(John Cassavetes, USA, 1984)
Cassavetes' valedictory masterpiece, anguished and freewheeling, intensely imagined and intimately fractured. My longtime misapprehension, formed by film-school screenings of Shadows and Faces, was to count Cassavetes as a homegrown Neorealist, when he has always been a lavish, formally daring symbolist and emotional impressionist. The early, raw work gave way over the years to Cassavetes insatiable imagination, which combined with modest budgets produced a wholly new style. Today, it's everywhere, so ubiquitous that it hides in plain sight, showing up in filmmakers from Martin Scorsese to Wes Anderson, from Andrew Bujalski to Noah Baumbach. More than mere style - although that's there, too - it's the attitude that we should recognize, the discovery of volumes of emotion in forthright deployment of the tools of cinema: a camera, a face, a line of dialogue. Cassavetes' cinema is the cinema of independence, but as spiritual ideal more than economic reality.
Love Streams is a culmination, embodying all of Cassavetes' personal and aesthetic concerns. It's the tale of a triumphant survivor, made by a man who was close to dying. As the story unfolds, Cassavetes' ruthless self-exposure and sputtering ecstasies nearly rend the film in two; but there is a serenity at the center that is as moving as it is surprising. Rowlands is typically magnificent as the radiant, fragile Sarah Lawson, who mirrors her brother's hopelessly shambling quest for love. As Robert Harmon, Cassavetes the man is uncomfortably present, portraying the artist as ludicrously selfish, arriving at the end of his rope and realizing that a lifetime of self-indulgence has left him with very close to nothing. He's ill, and it shows. And yet he's a live wire, undaunted in his pursuit of more life and more love.
There are moments along the way where I'll admit to confusion; the blunt realism of some scenes can refract dizzily in Cassavetes' symbolic prism. Harmon's shambolic suavity, and the ready indulgence of many of the women in his life (most of whom he pays) seem at times to reveal uncomfortable assumptions about gender relations. His drunken, aggressive pursuit of a lounge singer ends, incredibly, with his charming the pants (almost) off the singer's mother. This is after he has all but kidnapped her, and then cracked his head open on the sidewalk. She takes him in; her mother nurses his wounds.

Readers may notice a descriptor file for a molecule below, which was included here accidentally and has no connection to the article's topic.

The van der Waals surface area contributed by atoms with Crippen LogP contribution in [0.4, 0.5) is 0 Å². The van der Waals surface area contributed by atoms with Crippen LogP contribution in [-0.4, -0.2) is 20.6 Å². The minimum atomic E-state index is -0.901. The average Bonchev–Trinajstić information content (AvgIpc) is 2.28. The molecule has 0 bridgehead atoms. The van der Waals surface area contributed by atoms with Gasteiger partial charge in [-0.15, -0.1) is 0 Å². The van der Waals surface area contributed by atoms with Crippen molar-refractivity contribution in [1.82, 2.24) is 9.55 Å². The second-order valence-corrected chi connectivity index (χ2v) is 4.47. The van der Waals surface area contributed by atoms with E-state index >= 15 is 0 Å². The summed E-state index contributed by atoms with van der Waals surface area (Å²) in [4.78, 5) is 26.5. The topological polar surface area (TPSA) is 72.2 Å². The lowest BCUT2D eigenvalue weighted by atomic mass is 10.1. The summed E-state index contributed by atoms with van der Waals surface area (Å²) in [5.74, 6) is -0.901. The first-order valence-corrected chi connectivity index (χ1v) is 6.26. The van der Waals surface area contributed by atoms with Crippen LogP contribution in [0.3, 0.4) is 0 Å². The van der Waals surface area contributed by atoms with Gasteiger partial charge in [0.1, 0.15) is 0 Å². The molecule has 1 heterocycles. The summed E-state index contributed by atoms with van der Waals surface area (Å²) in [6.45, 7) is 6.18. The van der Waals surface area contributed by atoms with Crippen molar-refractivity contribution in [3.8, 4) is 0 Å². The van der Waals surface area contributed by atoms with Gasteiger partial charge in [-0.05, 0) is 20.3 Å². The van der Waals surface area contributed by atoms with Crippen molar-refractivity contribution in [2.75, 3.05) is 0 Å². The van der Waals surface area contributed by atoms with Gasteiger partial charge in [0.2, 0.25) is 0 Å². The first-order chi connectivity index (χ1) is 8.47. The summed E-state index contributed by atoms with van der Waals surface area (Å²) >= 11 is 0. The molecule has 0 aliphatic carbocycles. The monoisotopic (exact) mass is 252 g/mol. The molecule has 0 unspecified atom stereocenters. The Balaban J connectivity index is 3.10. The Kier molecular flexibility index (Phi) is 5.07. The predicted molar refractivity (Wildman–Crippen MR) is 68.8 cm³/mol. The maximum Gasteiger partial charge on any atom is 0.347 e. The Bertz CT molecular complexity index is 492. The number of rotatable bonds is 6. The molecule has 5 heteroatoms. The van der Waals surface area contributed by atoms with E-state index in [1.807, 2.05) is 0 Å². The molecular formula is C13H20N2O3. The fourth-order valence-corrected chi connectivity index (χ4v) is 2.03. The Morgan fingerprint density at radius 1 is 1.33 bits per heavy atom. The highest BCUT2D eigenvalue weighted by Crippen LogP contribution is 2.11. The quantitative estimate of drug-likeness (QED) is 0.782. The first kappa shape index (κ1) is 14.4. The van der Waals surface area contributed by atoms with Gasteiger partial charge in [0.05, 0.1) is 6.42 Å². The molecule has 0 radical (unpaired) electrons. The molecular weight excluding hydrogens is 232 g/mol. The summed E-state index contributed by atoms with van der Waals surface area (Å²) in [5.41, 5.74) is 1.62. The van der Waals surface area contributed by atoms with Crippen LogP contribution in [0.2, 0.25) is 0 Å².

And yet none of this is portrayed as the least bit admirable or attractive; Harmon is understood from the beginning as a more-than-slightly-ridiculous character. While his passions, and the seriousness with which he follows them, are never in doubt, he drifts through the world in a boozy, smoky haze, spouting dubious epigrams about love, women, and secrets. His ubiquitous tuxedo becomes a kind of clown suit, tragic and idiotic at once. Against all of this is Sarah, his other half, a wreck in her own right but also the only hope Harmon has of finding substantive love, rather than the ersatz stuff he spins to sell his books (which have apparently made him pretty rich.)
The ending sequence, which is justly celebrated as a cinematic high point, coalesces like a cracked, late-Romantic symphony, in which brief flashes of tenderness can be spotted in a sea of mania and sorrow. Sarah, who understands and appropriately reveres love, doesn't have the emotional resources to weather its storms; Robert, learning too late the difference between pleasure and joy, scrambles to retrofit his life, but can't quite pull it off in time. It's a bittersweet, eloquent ending to a legendary career, crafted with dedication and not a little love.